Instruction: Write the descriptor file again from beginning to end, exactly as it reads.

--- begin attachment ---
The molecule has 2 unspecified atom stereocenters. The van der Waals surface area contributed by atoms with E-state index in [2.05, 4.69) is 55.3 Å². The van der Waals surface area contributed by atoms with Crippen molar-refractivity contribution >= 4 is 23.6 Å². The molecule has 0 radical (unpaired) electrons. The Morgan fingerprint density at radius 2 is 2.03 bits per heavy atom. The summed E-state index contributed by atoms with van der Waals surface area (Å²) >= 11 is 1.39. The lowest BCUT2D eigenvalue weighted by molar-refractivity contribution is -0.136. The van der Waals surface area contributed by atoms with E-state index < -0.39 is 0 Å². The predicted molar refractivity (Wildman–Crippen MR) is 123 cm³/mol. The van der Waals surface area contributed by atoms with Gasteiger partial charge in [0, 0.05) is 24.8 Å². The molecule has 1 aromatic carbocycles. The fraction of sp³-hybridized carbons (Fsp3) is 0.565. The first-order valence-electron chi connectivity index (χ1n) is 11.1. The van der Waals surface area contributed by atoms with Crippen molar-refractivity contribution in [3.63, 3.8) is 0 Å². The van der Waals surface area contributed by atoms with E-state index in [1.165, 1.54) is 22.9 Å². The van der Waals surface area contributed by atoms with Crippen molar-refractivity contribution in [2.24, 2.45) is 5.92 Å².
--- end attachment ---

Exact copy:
The molecule has 2 unspecified atom stereocenters. The van der Waals surface area contributed by atoms with E-state index in [2.05, 4.69) is 55.3 Å². The van der Waals surface area contributed by atoms with Crippen molar-refractivity contribution >= 4 is 23.6 Å². The molecule has 0 radical (unpaired) electrons. The Morgan fingerprint density at radius 2 is 2.03 bits per heavy atom. The summed E-state index contributed by atoms with van der Waals surface area (Å²) >= 11 is 1.39. The lowest BCUT2D eigenvalue weighted by molar-refractivity contribution is -0.136. The van der Waals surface area contributed by atoms with E-state index < -0.39 is 0 Å². The predicted molar refractivity (Wildman–Crippen MR) is 123 cm³/mol. The van der Waals surface area contributed by atoms with Gasteiger partial charge in [0, 0.05) is 24.8 Å². The molecule has 1 aromatic carbocycles. The fraction of sp³-hybridized carbons (Fsp3) is 0.565. The first-order valence-electron chi connectivity index (χ1n) is 11.1. The van der Waals surface area contributed by atoms with Crippen molar-refractivity contribution in [3.63, 3.8) is 0 Å². The van der Waals surface area contributed by atoms with E-state index in [1.165, 1.54) is 22.9 Å². The van der Waals surface area contributed by atoms with Crippen molar-refractivity contribution in [2.24, 2.45) is 5.92 Å².